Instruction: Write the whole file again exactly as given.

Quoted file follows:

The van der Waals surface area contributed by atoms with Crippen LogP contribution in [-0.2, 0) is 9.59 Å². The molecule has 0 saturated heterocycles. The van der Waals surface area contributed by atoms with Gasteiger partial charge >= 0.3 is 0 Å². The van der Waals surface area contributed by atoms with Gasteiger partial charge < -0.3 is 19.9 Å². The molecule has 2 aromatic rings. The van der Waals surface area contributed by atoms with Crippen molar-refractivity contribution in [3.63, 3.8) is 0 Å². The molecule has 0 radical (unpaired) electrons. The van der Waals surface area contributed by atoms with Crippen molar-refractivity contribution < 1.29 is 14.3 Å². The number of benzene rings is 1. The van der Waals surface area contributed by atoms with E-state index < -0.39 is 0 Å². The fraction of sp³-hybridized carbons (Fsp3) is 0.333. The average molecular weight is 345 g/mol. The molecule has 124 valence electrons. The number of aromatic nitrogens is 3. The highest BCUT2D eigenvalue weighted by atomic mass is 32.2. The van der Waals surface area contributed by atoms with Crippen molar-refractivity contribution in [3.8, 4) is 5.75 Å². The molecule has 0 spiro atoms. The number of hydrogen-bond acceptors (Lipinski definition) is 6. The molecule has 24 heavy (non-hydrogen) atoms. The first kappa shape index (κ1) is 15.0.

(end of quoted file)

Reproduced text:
The van der Waals surface area contributed by atoms with Crippen LogP contribution in [-0.2, 0) is 9.59 Å². The molecule has 0 saturated heterocycles. The van der Waals surface area contributed by atoms with Gasteiger partial charge >= 0.3 is 0 Å². The van der Waals surface area contributed by atoms with Gasteiger partial charge < -0.3 is 19.9 Å². The molecule has 2 aromatic rings. The van der Waals surface area contributed by atoms with Crippen molar-refractivity contribution in [3.63, 3.8) is 0 Å². The molecule has 0 radical (unpaired) electrons. The van der Waals surface area contributed by atoms with Crippen molar-refractivity contribution < 1.29 is 14.3 Å². The number of benzene rings is 1. The van der Waals surface area contributed by atoms with E-state index < -0.39 is 0 Å². The fraction of sp³-hybridized carbons (Fsp3) is 0.333. The average molecular weight is 345 g/mol. The molecule has 124 valence electrons. The number of aromatic nitrogens is 3. The highest BCUT2D eigenvalue weighted by atomic mass is 32.2. The van der Waals surface area contributed by atoms with Crippen molar-refractivity contribution in [3.8, 4) is 5.75 Å². The molecule has 0 spiro atoms. The number of hydrogen-bond acceptors (Lipinski definition) is 6. The molecule has 24 heavy (non-hydrogen) atoms. The first kappa shape index (κ1) is 15.0.